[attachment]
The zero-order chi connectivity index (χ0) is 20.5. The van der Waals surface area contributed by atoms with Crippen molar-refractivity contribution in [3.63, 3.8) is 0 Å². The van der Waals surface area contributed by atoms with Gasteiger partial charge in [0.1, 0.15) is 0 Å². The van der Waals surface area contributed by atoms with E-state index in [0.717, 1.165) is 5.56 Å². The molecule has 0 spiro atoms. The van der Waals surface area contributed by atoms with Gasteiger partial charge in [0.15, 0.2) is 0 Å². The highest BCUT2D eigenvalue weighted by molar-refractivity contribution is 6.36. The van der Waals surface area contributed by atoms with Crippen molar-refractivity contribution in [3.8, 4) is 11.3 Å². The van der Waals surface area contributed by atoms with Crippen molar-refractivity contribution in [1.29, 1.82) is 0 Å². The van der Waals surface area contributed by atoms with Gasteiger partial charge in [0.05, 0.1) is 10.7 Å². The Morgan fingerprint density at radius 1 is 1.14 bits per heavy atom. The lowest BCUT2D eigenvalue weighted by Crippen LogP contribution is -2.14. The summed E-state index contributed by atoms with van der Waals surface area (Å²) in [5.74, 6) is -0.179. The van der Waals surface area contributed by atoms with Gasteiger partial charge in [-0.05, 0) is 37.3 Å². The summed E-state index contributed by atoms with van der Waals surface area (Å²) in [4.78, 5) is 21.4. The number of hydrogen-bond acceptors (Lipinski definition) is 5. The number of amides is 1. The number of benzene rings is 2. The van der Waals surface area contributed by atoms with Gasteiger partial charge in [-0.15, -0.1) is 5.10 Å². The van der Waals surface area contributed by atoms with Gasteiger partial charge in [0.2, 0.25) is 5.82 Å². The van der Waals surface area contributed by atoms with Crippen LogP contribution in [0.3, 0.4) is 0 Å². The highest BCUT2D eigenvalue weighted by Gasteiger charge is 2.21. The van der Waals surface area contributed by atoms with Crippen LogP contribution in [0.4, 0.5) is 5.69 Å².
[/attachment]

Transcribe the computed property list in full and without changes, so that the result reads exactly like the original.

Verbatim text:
The zero-order chi connectivity index (χ0) is 20.5. The van der Waals surface area contributed by atoms with Crippen molar-refractivity contribution in [3.63, 3.8) is 0 Å². The van der Waals surface area contributed by atoms with Gasteiger partial charge in [0.1, 0.15) is 0 Å². The van der Waals surface area contributed by atoms with E-state index in [0.717, 1.165) is 5.56 Å². The molecule has 0 spiro atoms. The van der Waals surface area contributed by atoms with Gasteiger partial charge in [0.15, 0.2) is 0 Å². The highest BCUT2D eigenvalue weighted by molar-refractivity contribution is 6.36. The van der Waals surface area contributed by atoms with Crippen molar-refractivity contribution in [3.8, 4) is 11.3 Å². The van der Waals surface area contributed by atoms with Crippen molar-refractivity contribution in [1.29, 1.82) is 0 Å². The van der Waals surface area contributed by atoms with Gasteiger partial charge in [0.05, 0.1) is 10.7 Å². The Morgan fingerprint density at radius 1 is 1.14 bits per heavy atom. The lowest BCUT2D eigenvalue weighted by Crippen LogP contribution is -2.14. The summed E-state index contributed by atoms with van der Waals surface area (Å²) in [5.74, 6) is -0.179. The van der Waals surface area contributed by atoms with Gasteiger partial charge in [-0.05, 0) is 37.3 Å². The summed E-state index contributed by atoms with van der Waals surface area (Å²) in [4.78, 5) is 21.4. The number of hydrogen-bond acceptors (Lipinski definition) is 5. The number of amides is 1. The number of benzene rings is 2. The van der Waals surface area contributed by atoms with Gasteiger partial charge in [-0.15, -0.1) is 5.10 Å². The van der Waals surface area contributed by atoms with Gasteiger partial charge in [0.2, 0.25) is 5.82 Å². The van der Waals surface area contributed by atoms with Crippen LogP contribution in [0.3, 0.4) is 0 Å². The highest BCUT2D eigenvalue weighted by Gasteiger charge is 2.21. The van der Waals surface area contributed by atoms with Crippen LogP contribution in [0.4, 0.5) is 5.69 Å².